assisted by the Chungking Military Council with the United States,
Britain, China and the Netherlands East Indies represented. These
three areas cannot be separated strategically. An additional
complication is that India is dependent on the United States for
supplies and although it might be an advantage to have individual
responsibility for India this is cancelled because of the other
source of supply. The position of the Chungking Military Council
is simply absurd. The members report separately to their
individual governments. There is no co-operation which is as much
the fault of the Chinese as anybody. The Dutch Military Attache
recently attempted to have a General Staff appointed but although
most of the members favoured this, it was postponed until General
Stilwell's [21] return. The feeling has now turned against it.

General Stilwell is Chief-of-Staff to General Chiang Kai-shek
which satisfies both the Chinese and Americans and I see no future
for general co-operation in which the British are concerned.

I am, of course, aware that it is extraordinarily difficult to
secure a perfect war machine through the co-operation of allies
far separated from one another and holding different points of
view. It was not achieved during the last war until the decision
was made to hand over the Supreme Command to Marshal Foch. [22]
But the anomalies and weaknesses can be remedied if they are

I may say that my concern in this matter is not caused through any
excess of sympathy for China. General Chiang Kai-shek is, I
believe, a statesman who realises the value of co-operation and
will make any commitment or sacrifice to achieve it. But the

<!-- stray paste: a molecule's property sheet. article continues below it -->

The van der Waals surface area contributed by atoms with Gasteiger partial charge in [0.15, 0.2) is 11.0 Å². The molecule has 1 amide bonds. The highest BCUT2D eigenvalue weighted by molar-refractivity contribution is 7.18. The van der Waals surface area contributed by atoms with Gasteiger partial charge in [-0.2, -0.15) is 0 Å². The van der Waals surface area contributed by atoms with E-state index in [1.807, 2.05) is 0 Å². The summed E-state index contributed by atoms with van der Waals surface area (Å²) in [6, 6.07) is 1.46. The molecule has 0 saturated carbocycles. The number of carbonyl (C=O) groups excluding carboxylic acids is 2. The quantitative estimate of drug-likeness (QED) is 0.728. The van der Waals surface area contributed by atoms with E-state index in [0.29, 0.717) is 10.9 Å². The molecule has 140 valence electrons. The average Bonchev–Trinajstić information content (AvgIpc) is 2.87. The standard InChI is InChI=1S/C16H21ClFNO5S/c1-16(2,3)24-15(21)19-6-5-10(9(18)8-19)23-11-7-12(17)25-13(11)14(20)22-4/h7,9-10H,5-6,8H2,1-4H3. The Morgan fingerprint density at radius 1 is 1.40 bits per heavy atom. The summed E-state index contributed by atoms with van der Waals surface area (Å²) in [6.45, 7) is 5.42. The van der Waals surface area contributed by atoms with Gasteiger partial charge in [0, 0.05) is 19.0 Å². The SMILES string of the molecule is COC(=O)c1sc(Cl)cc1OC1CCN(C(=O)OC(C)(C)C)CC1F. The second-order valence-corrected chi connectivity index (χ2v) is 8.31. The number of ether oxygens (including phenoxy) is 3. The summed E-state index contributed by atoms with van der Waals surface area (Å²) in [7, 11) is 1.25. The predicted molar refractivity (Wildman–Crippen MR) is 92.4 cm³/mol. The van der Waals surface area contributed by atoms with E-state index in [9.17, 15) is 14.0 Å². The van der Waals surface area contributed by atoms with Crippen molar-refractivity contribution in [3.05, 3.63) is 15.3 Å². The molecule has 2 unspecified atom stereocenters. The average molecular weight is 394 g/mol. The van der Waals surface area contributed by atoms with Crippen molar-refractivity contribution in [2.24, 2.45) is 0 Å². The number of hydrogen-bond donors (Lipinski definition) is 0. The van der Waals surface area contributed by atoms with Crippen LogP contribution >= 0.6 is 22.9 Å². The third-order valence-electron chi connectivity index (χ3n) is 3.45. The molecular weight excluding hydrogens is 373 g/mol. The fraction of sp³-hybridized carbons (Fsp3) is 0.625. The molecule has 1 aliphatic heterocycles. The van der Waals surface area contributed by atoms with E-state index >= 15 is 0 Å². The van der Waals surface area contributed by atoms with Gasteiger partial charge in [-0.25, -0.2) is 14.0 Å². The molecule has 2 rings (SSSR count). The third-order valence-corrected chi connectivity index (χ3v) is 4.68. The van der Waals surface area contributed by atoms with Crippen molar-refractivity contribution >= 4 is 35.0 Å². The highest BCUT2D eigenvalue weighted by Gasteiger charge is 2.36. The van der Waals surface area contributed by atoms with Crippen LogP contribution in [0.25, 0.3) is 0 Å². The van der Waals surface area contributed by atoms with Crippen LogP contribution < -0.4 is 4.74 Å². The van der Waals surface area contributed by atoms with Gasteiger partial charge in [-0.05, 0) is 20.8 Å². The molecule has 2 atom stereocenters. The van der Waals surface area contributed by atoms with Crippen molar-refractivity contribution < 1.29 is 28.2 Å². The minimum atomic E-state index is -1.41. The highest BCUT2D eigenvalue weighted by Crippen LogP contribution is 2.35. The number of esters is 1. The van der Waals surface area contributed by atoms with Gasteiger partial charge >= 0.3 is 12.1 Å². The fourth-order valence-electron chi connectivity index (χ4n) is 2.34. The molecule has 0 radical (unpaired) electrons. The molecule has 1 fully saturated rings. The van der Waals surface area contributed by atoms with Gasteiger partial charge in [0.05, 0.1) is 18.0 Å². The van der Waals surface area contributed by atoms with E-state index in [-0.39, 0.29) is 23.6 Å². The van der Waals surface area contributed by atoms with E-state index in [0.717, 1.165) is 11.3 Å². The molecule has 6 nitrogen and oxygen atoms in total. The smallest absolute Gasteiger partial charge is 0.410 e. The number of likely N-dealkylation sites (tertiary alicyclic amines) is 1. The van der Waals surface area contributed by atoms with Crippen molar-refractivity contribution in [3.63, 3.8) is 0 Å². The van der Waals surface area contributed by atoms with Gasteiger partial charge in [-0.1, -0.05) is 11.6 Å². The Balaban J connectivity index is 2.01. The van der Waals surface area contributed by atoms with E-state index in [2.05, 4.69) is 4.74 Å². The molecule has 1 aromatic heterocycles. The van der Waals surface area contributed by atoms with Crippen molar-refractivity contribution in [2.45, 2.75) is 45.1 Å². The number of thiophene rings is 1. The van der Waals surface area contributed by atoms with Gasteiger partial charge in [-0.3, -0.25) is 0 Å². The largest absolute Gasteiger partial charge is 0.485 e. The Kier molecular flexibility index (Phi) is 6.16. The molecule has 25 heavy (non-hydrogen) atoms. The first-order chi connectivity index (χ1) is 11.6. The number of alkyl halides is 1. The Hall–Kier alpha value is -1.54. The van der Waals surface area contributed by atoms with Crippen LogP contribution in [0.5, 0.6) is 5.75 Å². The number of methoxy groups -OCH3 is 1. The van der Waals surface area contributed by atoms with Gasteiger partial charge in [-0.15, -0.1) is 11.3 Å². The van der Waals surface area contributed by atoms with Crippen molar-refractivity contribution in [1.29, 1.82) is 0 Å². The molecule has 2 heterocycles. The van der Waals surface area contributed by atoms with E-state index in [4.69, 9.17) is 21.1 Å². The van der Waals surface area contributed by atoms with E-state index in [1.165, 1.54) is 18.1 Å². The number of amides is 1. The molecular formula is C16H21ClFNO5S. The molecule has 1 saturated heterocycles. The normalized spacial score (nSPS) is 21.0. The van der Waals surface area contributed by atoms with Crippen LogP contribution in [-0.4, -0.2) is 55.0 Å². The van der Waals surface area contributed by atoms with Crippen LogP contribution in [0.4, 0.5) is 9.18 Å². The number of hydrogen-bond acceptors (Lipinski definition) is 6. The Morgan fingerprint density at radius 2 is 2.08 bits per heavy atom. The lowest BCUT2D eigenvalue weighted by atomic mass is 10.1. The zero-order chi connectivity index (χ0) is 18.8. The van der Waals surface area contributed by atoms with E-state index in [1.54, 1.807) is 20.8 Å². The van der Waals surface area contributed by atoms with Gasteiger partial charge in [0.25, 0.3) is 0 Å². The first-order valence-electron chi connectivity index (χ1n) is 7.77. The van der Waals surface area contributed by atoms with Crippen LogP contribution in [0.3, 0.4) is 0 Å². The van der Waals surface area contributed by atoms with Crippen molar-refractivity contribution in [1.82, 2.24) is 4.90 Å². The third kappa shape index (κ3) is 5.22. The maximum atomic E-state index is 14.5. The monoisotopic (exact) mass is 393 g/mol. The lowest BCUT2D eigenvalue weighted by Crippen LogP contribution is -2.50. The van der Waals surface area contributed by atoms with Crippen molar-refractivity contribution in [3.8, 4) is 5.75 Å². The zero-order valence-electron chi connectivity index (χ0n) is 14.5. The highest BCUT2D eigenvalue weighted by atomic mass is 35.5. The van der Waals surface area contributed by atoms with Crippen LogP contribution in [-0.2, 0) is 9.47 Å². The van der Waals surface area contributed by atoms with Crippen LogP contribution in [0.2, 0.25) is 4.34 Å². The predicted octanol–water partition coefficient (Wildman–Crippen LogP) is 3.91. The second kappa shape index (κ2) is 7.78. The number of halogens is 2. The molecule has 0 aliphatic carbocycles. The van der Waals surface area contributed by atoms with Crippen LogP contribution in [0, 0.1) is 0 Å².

Chinese as a whole are noncooperative in spirit and unenterprising
from the military point of view. That a nation of 450 million
cannot protect itself against 80 million Japanese is due simply to
the lack of cohesion, co-ordination and civic sense of the Chinese
people. The point, however, that we must always remember, is the
strategic value of China in winning the war with Japan.


[AA:A4144, 608 (1942-3)]

1 Dispatch 29 of 22 June is on file AA:A981, War 49, iii.

2 Dispatch 30 of 23 June is on file AA:A981, China 114B, vi.

3 Special Representative in the united Kingdom until 30 March.

Page's letter of 2 May is on file AA:A4144, 400.

4 John Curtin's cablegram of 19 June is on file AA:A4764, 1.

5 U.K. Commander-in-Chief in the Far East until 27 December 1941.

6 U.K. Commander-in-Chief, Ceylon. Eggleston had met Layton in
Singapore in September 1941 when the latter was U.K. Commander-in-
Chief, China.

7 U.K. Ambassador to China until 4 February 1942.

8 N. L. Smith was succeeded by F. C. Gimson.

9 Then Prime Minister.

10 For the record of this meeting at the U.K. Foreign Office on 26
February 1941 see Documents on Australian Foreign Policy 1937-49,
vol. IV, Document 324.

11 Anthony Eden, U.K. Foreign Secretary.

12 Dr V. K. Wellington Koo.

13 Maj Gen J. C. Bruce.

14 Chinese Prime Minister.

15 Sir Horace Seymour.

16 Allied Supreme Commander in the South-West Pacific Area.

17 Mai Gen L. Th. van Temmen.

18 U.K. Commander-in-Chief, India.

19 Lord Linlithgow.

20 L. S. Amery.

21 Commander of U.S. Forces in China.

22 Supreme Generalissimo of the Allied Armies on the Western Front
in 1918.

[18], delays in reaching decisions between London and Washington
Last Updated: 11 September 2013